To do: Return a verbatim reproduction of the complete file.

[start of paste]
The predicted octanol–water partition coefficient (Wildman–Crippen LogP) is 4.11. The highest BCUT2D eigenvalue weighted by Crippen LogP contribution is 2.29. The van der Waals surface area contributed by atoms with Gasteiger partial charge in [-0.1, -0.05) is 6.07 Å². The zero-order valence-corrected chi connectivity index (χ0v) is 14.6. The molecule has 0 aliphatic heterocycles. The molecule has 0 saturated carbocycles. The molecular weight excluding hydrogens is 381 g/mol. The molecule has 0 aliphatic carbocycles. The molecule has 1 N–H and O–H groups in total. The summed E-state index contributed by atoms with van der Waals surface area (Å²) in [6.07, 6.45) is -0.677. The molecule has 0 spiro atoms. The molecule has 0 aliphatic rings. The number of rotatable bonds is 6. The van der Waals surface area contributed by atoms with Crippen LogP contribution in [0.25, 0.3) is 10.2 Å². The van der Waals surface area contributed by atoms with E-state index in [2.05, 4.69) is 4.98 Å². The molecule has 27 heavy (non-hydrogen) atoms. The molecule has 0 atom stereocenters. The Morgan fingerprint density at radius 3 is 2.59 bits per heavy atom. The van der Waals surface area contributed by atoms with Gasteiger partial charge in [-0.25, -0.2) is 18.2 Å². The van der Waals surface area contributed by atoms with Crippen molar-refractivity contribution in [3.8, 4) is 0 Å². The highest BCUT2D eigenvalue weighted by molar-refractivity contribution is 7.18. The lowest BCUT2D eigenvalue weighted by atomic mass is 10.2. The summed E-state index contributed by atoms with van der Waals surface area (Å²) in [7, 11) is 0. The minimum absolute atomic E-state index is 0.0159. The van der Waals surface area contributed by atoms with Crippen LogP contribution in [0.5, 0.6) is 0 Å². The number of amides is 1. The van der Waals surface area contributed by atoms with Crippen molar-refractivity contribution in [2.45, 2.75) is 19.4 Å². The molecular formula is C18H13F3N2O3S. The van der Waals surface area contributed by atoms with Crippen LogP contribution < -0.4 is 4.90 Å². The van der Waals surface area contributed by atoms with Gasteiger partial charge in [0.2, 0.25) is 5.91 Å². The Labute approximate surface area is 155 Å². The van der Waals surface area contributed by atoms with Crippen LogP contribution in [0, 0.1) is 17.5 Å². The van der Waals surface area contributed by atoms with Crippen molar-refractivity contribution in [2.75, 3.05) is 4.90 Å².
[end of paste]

The predicted octanol–water partition coefficient (Wildman–Crippen LogP) is 4.11. The highest BCUT2D eigenvalue weighted by Crippen LogP contribution is 2.29. The van der Waals surface area contributed by atoms with Gasteiger partial charge in [-0.1, -0.05) is 6.07 Å². The zero-order valence-corrected chi connectivity index (χ0v) is 14.6. The molecule has 0 aliphatic heterocycles. The molecule has 0 saturated carbocycles. The molecular weight excluding hydrogens is 381 g/mol. The molecule has 0 aliphatic carbocycles. The molecule has 1 N–H and O–H groups in total. The summed E-state index contributed by atoms with van der Waals surface area (Å²) in [6.07, 6.45) is -0.677. The molecule has 0 spiro atoms. The molecule has 0 aliphatic rings. The number of rotatable bonds is 6. The van der Waals surface area contributed by atoms with Crippen LogP contribution in [0.25, 0.3) is 10.2 Å². The van der Waals surface area contributed by atoms with E-state index in [2.05, 4.69) is 4.98 Å². The molecule has 27 heavy (non-hydrogen) atoms. The molecule has 0 atom stereocenters. The Morgan fingerprint density at radius 3 is 2.59 bits per heavy atom. The van der Waals surface area contributed by atoms with Gasteiger partial charge in [-0.25, -0.2) is 18.2 Å². The van der Waals surface area contributed by atoms with Crippen molar-refractivity contribution in [3.8, 4) is 0 Å². The highest BCUT2D eigenvalue weighted by molar-refractivity contribution is 7.18. The lowest BCUT2D eigenvalue weighted by atomic mass is 10.2. The summed E-state index contributed by atoms with van der Waals surface area (Å²) in [7, 11) is 0. The minimum absolute atomic E-state index is 0.0159. The van der Waals surface area contributed by atoms with Crippen LogP contribution in [0.5, 0.6) is 0 Å². The number of amides is 1. The van der Waals surface area contributed by atoms with Crippen molar-refractivity contribution in [2.45, 2.75) is 19.4 Å². The molecular formula is C18H13F3N2O3S. The van der Waals surface area contributed by atoms with Crippen LogP contribution < -0.4 is 4.90 Å². The van der Waals surface area contributed by atoms with Gasteiger partial charge in [0.2, 0.25) is 5.91 Å². The Labute approximate surface area is 155 Å². The van der Waals surface area contributed by atoms with Crippen LogP contribution in [0, 0.1) is 17.5 Å². The van der Waals surface area contributed by atoms with Crippen molar-refractivity contribution in [2.75, 3.05) is 4.90 Å².